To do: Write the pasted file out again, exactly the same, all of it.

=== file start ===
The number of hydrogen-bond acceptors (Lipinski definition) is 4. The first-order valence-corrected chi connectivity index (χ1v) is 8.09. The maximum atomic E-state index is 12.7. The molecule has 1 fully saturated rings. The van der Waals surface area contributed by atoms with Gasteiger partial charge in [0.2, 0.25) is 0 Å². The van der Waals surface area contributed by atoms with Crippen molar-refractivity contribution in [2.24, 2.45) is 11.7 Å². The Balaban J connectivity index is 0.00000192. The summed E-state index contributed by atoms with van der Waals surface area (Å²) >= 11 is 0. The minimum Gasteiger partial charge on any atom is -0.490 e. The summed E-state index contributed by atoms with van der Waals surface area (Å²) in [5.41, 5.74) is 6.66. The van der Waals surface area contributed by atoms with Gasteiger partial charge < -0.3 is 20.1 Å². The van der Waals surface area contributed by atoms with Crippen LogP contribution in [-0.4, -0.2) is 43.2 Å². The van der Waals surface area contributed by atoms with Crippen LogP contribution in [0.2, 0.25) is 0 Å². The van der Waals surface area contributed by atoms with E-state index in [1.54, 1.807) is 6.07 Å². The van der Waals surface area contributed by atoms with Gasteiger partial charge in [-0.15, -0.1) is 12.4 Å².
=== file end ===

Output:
The number of hydrogen-bond acceptors (Lipinski definition) is 4. The first-order valence-corrected chi connectivity index (χ1v) is 8.09. The maximum atomic E-state index is 12.7. The molecule has 1 fully saturated rings. The van der Waals surface area contributed by atoms with Gasteiger partial charge in [0.2, 0.25) is 0 Å². The van der Waals surface area contributed by atoms with Crippen molar-refractivity contribution in [2.24, 2.45) is 11.7 Å². The Balaban J connectivity index is 0.00000192. The summed E-state index contributed by atoms with van der Waals surface area (Å²) >= 11 is 0. The minimum Gasteiger partial charge on any atom is -0.490 e. The summed E-state index contributed by atoms with van der Waals surface area (Å²) in [5.41, 5.74) is 6.66. The van der Waals surface area contributed by atoms with Gasteiger partial charge < -0.3 is 20.1 Å². The van der Waals surface area contributed by atoms with Crippen LogP contribution in [-0.4, -0.2) is 43.2 Å². The van der Waals surface area contributed by atoms with Crippen LogP contribution in [0.2, 0.25) is 0 Å². The van der Waals surface area contributed by atoms with E-state index in [1.54, 1.807) is 6.07 Å². The van der Waals surface area contributed by atoms with Gasteiger partial charge in [-0.15, -0.1) is 12.4 Å².